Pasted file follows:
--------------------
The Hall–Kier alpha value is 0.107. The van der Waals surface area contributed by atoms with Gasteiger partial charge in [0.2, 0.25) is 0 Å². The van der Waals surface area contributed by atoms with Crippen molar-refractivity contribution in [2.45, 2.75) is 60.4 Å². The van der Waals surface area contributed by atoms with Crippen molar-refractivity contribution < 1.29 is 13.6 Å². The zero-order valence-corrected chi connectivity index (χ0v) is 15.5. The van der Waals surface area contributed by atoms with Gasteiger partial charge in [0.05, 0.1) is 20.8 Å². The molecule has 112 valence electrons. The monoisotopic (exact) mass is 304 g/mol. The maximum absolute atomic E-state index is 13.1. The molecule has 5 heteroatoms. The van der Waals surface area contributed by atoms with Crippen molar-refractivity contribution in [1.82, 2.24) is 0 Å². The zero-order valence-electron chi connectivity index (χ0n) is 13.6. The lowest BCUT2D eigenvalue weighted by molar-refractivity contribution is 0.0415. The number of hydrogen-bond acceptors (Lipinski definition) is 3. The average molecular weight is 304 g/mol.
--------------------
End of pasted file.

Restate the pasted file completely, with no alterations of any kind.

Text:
The Hall–Kier alpha value is 0.107. The van der Waals surface area contributed by atoms with Gasteiger partial charge in [0.2, 0.25) is 0 Å². The van der Waals surface area contributed by atoms with Crippen molar-refractivity contribution in [2.45, 2.75) is 60.4 Å². The van der Waals surface area contributed by atoms with Crippen molar-refractivity contribution < 1.29 is 13.6 Å². The zero-order valence-corrected chi connectivity index (χ0v) is 15.5. The van der Waals surface area contributed by atoms with Gasteiger partial charge in [0.05, 0.1) is 20.8 Å². The molecule has 112 valence electrons. The monoisotopic (exact) mass is 304 g/mol. The maximum absolute atomic E-state index is 13.1. The molecule has 5 heteroatoms. The van der Waals surface area contributed by atoms with Crippen molar-refractivity contribution in [1.82, 2.24) is 0 Å². The zero-order valence-electron chi connectivity index (χ0n) is 13.6. The lowest BCUT2D eigenvalue weighted by molar-refractivity contribution is 0.0415. The number of hydrogen-bond acceptors (Lipinski definition) is 3. The average molecular weight is 304 g/mol.